Llanbadrig Church, Anglesey



You will find Llanbadrig Church on the North coast of Anglesey, near the coastal village of Cemaes. The church is rich in history and well worth your time to visit. As probably the oldest Christian site in all Wales, it dates back to at least 440 A.D, not long after the Roman army left Britain.





Llanbadrig is the Welsh for "Church of St.Patrick". Many believe this to be the same Patrick who became the patron saint of Ireland, and this is the only church in Wales dedicated to the saint.

I got to the church by taking the first left turning on the A5025 going eastwards towards Amlwch after leaving the village of Cemaes.

Take care along the narrow, winding country lanes. You'll then pass the Gadlys Hotel on your left and continue for about 1/4 mile until a small junction at which you take the right turn (also signposted for Anglesey's only vineyard).

The church is about a further 500 metres along and there is a good car park just outside. I chose a fine, sunny day for my second visit to this lovely spot.







To the west across the glistening bright blue sea I could West Mouse and the Skerries Lighthouse, and to the left Wylfa Power Station.

The recently opened Anglesey Coastal Path runs along the cliff tops just beyond the churchyard cemetry and looking out in a north easterly direction you can see Middle Mouse, another rocky outcrop to keep it's West cousin company.

And Demi Moore was here when she filmed Half Light.





I wanted to know, just like many others, how St Patrick got to this isolated, rocky coastline of North West Anglesey. As with many old stories, there are conflicting accounts, but my luck was in as I came across a Mr Jones who looks after the church.

So I said to him: "So why did Patrick choose here?".

"Bishop Patrick had been charged by Pope Celestine with converting the Irish to Roman Catholicism. While on passage Patrick's ship sailed into a fierce storm and his ship was wrecked on Ynys Badrig (or "Middle Mouse" as it's known today)", said Mr Jones.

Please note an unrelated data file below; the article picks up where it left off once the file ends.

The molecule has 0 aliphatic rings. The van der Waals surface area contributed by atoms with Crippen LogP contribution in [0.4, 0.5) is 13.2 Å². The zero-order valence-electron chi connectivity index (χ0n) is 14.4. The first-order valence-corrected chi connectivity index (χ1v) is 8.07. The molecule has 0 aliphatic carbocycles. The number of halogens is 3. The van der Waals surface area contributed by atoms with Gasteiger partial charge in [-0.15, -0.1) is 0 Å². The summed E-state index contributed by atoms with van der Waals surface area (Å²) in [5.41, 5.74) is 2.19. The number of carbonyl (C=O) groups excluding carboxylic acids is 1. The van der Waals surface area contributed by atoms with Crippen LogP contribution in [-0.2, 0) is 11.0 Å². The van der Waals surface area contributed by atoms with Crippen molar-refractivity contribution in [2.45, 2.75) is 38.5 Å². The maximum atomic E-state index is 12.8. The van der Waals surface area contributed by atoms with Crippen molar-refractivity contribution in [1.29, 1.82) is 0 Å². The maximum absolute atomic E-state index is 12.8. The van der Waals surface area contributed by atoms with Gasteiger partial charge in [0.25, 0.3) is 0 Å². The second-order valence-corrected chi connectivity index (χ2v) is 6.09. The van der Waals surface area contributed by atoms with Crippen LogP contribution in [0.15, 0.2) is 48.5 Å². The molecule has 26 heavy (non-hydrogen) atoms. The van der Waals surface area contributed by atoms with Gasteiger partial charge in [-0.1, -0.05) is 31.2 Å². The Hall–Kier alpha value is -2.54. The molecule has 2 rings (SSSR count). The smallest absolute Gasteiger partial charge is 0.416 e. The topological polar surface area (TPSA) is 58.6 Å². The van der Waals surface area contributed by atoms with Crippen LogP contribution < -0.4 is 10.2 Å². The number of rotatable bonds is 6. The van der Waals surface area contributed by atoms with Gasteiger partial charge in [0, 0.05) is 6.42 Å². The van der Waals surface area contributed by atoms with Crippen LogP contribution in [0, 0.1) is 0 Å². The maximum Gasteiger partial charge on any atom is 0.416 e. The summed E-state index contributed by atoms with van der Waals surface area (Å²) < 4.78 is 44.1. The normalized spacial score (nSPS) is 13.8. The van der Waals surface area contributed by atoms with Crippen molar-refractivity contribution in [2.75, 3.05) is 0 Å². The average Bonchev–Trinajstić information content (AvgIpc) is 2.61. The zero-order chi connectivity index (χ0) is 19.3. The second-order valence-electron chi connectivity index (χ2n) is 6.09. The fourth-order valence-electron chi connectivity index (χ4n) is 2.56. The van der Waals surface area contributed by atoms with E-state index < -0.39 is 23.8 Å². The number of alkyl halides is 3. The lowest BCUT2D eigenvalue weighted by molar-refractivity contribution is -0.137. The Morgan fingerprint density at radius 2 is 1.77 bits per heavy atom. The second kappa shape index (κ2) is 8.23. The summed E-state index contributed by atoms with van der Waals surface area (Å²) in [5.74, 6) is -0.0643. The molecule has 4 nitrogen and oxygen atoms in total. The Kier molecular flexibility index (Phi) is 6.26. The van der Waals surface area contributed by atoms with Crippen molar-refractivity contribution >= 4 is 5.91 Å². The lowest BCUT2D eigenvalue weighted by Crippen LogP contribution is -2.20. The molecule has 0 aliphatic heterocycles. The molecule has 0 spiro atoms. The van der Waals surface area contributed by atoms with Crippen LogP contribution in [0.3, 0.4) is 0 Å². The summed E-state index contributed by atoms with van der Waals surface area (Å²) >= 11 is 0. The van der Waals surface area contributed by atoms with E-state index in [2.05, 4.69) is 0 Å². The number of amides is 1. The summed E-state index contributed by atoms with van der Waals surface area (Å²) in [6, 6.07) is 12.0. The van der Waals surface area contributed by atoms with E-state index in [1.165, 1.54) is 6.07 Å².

"And then, what happened", I asked, getting more curious.

" Miraculously, Patrick must have managed to swim across from Middle Mouse to the Anglesey coast at Rhos Badrig. He discovered a cave (Ogof Badrig) for his shelter and a nearby well for water.

Before long , he set about building his church on the high headland overlooking Middle Mouse as a votive offering to God for saving his life in the storm."

This was remarkable. I was amazed. When you walk over the cemetry wall and onto the Anglesey Coastal Path you immediately see the lumpy sea and crashing waves below.







Not a place for a keen fisherman casting off the rocks on a windy day. All I can say is that this Patrick must have been a pretty strong swimmer.

You see, I've sailed past Llanbadrig many times when taking part in yacht races and I can tell you the tidal currents are very strong. Boats are swept along at a rate of knots from Middle Mouse to Carmel Head and Skerries Rock.





The Church

Llanbadrig church is of solid stone with a slate roof and about 70 feet by 17 feet. It is restored in what I call the traditional 16th century style and there was a fire as recent as the 1980's which caused some damage which has since been repaired.

The porch is a later addition to the main church building and in there you'll discover a Holy water stoop in the floor.

But what I found really fascinating inside the church was an old black gravestone fixed at the base of the west wall.





Rome and early Christianity

Various stories have circulated as to its purpose and origin. Once theory is that the stone dates back to the 9th century. A more interesting one is that the stone, which bears the fish symbol, ICHTHUS, goes back to the 3rd century. But significantly it seems this type of stone is only found in the Catacombs of Rome.



Links with Islam

"Is this so?", you might be saying.

Between 1840 and 1884, Llanbadrig Church was lovingly restored to how we see it today. The man responsible for this feat was Lord Henry Stanley, the 3rd Lord Stanley of Alderley.

Well, Lord Stanley converted to Islam, and was, indeed, the first Muslim member of the House of Lords.

The use of blue is very noticeable in the tiles, mosaic and stained glass and gives the feel of being inside a mosque.

Visitors can also admire the use of red and white in the patterns further enhancing the undertones of Islamic art.



So, I can highly recommend this beautiful location of Llanbadrig on Anglesey. Where you can enjoy breathtaking sea views, walk along the coastal path and appreciate a historic site where early Christian artefacts blend in with elements of Islamic art.








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